TAKE A VESPA TO THE VATICANScootering in Rome
Mostly the locals ride them. But when in Rome, renting a motor scooter can add an interesting twist to the standard sightseeing regimen. For about $40 a day, you gain the freedom to whiz straight to the tourist haunts like the Vatican museums and the Colosseum or detour in search of off-the-beaten-track piazzas and Renaissance palaces. Best of all, as any Roman can appreciate, you'll also look breathtakingly stylish in the process.
The ideal time to hit the road is on a Sunday morning, when the streets are empty and the city plunges back into its ancient silence, interrupted only by the chime of church bells. On the frenetic weekdays, you can get a piece of the action by cruising down ritzy Via Veneto, where celebrity-hungry paparazzi on boxy Vespa scooters chased film stars back in the 1960s. Or you can get access to the city center, which is open only to public transportation and resident vehicles during the day. Rome by night on a two-wheeler can be exceptionally scenic, especially around floodlit sites such as St. Peter's Square and the Roman Forum.
TRENDY TEENAGERS. The best spectacle of all is the scooter scene itself. Buzzing with half a million of the vehicles, Rome is the European capital of motorino riding. At every crossing, intrepid navigators narrowly miss colliding as they slalom through slow-moving traffic, invade sidewalks, and careen up and down one-way streets. Even the mayor of Rome, Francesco Rutelli, zips around on one of those snazzy beetle-shaped scooters with glossy, cherry-red bodywork--the same type that trendy teenagers ride to school. You'll also see double-breasted businessmen steering larger models with one hand while holding a cellular phone in the other, or posh ladies in fur coats running red lights.
For the Italians, scooter riding is more than getting from point A to point B. It's about donning that slick motorino look: dark sunglasses, hair gel, and an attitude are some of the accessories you'll need. It's about bending the rules and getting away with it. (For example, two people aren't legally allowed to ride a scooter, but Rome police tolerate the practice.) It's also about people-watching. Younger riders spend hours perched on their parked two-wheelers as if they were sitting at a cafe, eyeing passersby, tanning, and periodically checking themselves out in the side mirror.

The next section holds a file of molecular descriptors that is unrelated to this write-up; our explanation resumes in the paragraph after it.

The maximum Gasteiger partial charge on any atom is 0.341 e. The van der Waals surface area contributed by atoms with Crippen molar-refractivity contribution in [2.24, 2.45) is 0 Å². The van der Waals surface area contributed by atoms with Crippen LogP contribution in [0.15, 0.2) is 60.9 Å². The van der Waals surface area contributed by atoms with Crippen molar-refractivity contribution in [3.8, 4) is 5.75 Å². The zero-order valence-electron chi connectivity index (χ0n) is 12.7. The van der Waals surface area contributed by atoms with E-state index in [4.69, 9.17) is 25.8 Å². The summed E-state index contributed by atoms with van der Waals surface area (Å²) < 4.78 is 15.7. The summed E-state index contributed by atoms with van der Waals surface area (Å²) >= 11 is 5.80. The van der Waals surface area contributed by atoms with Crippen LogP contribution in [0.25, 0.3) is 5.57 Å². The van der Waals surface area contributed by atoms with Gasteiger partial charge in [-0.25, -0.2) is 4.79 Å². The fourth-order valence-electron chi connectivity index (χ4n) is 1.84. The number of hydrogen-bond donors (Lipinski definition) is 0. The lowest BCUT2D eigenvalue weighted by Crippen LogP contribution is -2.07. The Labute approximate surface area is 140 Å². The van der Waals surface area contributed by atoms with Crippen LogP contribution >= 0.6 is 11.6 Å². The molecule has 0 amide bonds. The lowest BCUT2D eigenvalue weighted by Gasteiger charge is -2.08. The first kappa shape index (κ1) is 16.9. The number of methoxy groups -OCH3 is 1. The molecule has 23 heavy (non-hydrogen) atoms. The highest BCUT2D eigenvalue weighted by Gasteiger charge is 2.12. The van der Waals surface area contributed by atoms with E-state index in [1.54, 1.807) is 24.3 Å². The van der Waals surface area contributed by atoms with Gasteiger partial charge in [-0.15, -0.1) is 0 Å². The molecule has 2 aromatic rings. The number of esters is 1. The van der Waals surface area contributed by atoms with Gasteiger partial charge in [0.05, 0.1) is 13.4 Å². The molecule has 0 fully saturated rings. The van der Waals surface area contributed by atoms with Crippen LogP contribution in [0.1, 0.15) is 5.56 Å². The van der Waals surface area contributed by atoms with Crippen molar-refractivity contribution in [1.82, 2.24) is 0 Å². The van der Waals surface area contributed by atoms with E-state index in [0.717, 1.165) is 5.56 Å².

Negotiating the busy Roman streets may sound like a feat better left to hardened stuntmen, but handling a motorino is surprisingly easy. Just suspend your sense of fear and let the Hell's Angel in you take over. You don't need a license or special lessons to rent a scooter. A few tryouts in front of the rental store will suffice. Some centrally located outlets are Scoot-a-long at Via Cavour 302 (tel. 011 06-6780206); Motonoleggio Happy Rent at Piazza Esquilino 8 (011 06- 4818185), and St. Peter Moto at Via Fosse di Castello 7 (011 06-68804608).
Once you set out, the real test of mettle begins. Remember, moped riding in the city is thrilling but can also be dangerous. Although the machines hit a maximum speed of only 30 mph, about 5,000 scooter drivers are injured every year in road accidents, according to Rome police. Luigi Bonini, the owner of Scoot-a-long, says tourists ``get a bit carried away,'' and most neglect to wear an all-important crash helmet, which can sometimes be rented. Most rental stores do not provide insurance for you or the scooter, and your gold credit card won't pay for collision damage, as it will for a rental car. You should check in advance with your health and automobile insurers to see if you'd be covered in an accident.
If you proceed slowly and keep a sharp lookout, driving a scooter can give you the kind of freedom and access that visitors trapped in air-conditioned, double-decker coaches can only imagine. ``It was terrific. I was terrified, petrified,'' said Anna Stracke, a 40-year-old midwife from Guernsey in the Channel Islands who had just returned her rented bike. Stracke says scootering in Rome is ``the kind of thing you see in the movies and have always wanted to do,'' but it's not for the faint of heart: ``It's a jungle out there. You have to be on red alert all the time.'' Hey, you just have to take risks if you want to experience Rome as the Romans do.
EDITED BY AMY DUNKIN By Silvia Sansoni
Updated June 14, 1997 by bwwebmaster
Copyright 1996, Bloomberg L.P.